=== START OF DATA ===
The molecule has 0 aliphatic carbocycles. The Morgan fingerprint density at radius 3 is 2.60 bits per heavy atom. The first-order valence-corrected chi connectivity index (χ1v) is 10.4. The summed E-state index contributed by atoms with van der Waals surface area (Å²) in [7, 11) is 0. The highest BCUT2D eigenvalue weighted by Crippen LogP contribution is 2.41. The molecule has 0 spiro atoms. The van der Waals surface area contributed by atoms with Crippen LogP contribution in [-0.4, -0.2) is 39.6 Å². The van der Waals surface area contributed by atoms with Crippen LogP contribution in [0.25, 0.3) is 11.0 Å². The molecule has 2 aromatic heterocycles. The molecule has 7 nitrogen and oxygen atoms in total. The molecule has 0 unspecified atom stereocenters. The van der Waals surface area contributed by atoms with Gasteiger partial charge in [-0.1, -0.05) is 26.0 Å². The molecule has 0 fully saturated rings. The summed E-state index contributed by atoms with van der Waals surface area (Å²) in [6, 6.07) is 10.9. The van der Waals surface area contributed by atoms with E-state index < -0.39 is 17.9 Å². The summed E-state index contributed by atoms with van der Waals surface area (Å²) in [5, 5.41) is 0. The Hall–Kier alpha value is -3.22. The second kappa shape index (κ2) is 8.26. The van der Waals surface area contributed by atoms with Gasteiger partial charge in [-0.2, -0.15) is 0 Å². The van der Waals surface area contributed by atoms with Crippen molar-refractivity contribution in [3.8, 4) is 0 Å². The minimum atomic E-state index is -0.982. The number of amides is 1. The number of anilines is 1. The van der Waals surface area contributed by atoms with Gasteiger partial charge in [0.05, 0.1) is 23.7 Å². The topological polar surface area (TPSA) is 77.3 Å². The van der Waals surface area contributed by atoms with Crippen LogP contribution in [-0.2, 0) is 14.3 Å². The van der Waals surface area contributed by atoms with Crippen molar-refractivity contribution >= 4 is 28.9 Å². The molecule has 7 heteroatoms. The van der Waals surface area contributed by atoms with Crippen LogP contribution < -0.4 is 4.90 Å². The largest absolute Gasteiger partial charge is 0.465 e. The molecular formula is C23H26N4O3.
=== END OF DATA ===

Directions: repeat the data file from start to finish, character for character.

The molecule has 0 aliphatic carbocycles. The Morgan fingerprint density at radius 3 is 2.60 bits per heavy atom. The first-order valence-corrected chi connectivity index (χ1v) is 10.4. The summed E-state index contributed by atoms with van der Waals surface area (Å²) in [7, 11) is 0. The highest BCUT2D eigenvalue weighted by Crippen LogP contribution is 2.41. The molecule has 0 spiro atoms. The van der Waals surface area contributed by atoms with Crippen LogP contribution in [-0.4, -0.2) is 39.6 Å². The van der Waals surface area contributed by atoms with Crippen LogP contribution in [0.25, 0.3) is 11.0 Å². The molecule has 2 aromatic heterocycles. The molecule has 7 nitrogen and oxygen atoms in total. The molecule has 0 unspecified atom stereocenters. The van der Waals surface area contributed by atoms with Gasteiger partial charge in [-0.1, -0.05) is 26.0 Å². The molecule has 0 fully saturated rings. The summed E-state index contributed by atoms with van der Waals surface area (Å²) in [6, 6.07) is 10.9. The van der Waals surface area contributed by atoms with E-state index < -0.39 is 17.9 Å². The summed E-state index contributed by atoms with van der Waals surface area (Å²) in [5, 5.41) is 0. The Hall–Kier alpha value is -3.22. The second kappa shape index (κ2) is 8.26. The van der Waals surface area contributed by atoms with Gasteiger partial charge in [-0.2, -0.15) is 0 Å². The van der Waals surface area contributed by atoms with Crippen molar-refractivity contribution in [3.8, 4) is 0 Å². The minimum atomic E-state index is -0.982. The number of amides is 1. The number of anilines is 1. The van der Waals surface area contributed by atoms with Gasteiger partial charge in [0.05, 0.1) is 23.7 Å². The topological polar surface area (TPSA) is 77.3 Å². The van der Waals surface area contributed by atoms with Crippen LogP contribution in [-0.2, 0) is 14.3 Å². The van der Waals surface area contributed by atoms with Crippen molar-refractivity contribution >= 4 is 28.9 Å². The molecule has 7 heteroatoms. The van der Waals surface area contributed by atoms with Crippen LogP contribution < -0.4 is 4.90 Å². The largest absolute Gasteiger partial charge is 0.465 e. The molecular formula is C23H26N4O3.